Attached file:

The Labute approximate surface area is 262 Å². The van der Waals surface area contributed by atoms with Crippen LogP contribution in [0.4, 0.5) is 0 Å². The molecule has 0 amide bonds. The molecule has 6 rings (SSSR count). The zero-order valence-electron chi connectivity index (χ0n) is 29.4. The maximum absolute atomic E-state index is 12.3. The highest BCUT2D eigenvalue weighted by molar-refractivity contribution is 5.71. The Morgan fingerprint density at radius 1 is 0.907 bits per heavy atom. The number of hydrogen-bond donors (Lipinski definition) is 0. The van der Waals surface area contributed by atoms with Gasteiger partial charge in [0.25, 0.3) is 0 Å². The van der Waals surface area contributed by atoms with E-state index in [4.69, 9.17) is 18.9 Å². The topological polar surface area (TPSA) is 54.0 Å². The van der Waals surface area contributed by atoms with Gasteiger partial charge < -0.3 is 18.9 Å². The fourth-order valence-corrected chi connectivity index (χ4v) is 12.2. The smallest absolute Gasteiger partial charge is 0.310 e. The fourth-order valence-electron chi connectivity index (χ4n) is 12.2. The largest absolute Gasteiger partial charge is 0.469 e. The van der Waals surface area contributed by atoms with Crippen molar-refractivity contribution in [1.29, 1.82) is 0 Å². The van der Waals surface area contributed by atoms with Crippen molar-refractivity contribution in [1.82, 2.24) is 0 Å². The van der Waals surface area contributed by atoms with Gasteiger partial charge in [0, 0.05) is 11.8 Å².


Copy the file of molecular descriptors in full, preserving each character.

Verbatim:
The Labute approximate surface area is 262 Å². The van der Waals surface area contributed by atoms with Crippen LogP contribution in [0.4, 0.5) is 0 Å². The molecule has 0 amide bonds. The molecule has 6 rings (SSSR count). The zero-order valence-electron chi connectivity index (χ0n) is 29.4. The maximum absolute atomic E-state index is 12.3. The highest BCUT2D eigenvalue weighted by molar-refractivity contribution is 5.71. The Morgan fingerprint density at radius 1 is 0.907 bits per heavy atom. The number of hydrogen-bond donors (Lipinski definition) is 0. The van der Waals surface area contributed by atoms with Gasteiger partial charge in [0.25, 0.3) is 0 Å². The van der Waals surface area contributed by atoms with E-state index in [4.69, 9.17) is 18.9 Å². The topological polar surface area (TPSA) is 54.0 Å². The van der Waals surface area contributed by atoms with Gasteiger partial charge < -0.3 is 18.9 Å². The fourth-order valence-corrected chi connectivity index (χ4v) is 12.2. The smallest absolute Gasteiger partial charge is 0.310 e. The fourth-order valence-electron chi connectivity index (χ4n) is 12.2. The largest absolute Gasteiger partial charge is 0.469 e. The van der Waals surface area contributed by atoms with Crippen molar-refractivity contribution in [1.29, 1.82) is 0 Å². The van der Waals surface area contributed by atoms with Crippen molar-refractivity contribution in [1.82, 2.24) is 0 Å². The van der Waals surface area contributed by atoms with Gasteiger partial charge in [0, 0.05) is 11.8 Å².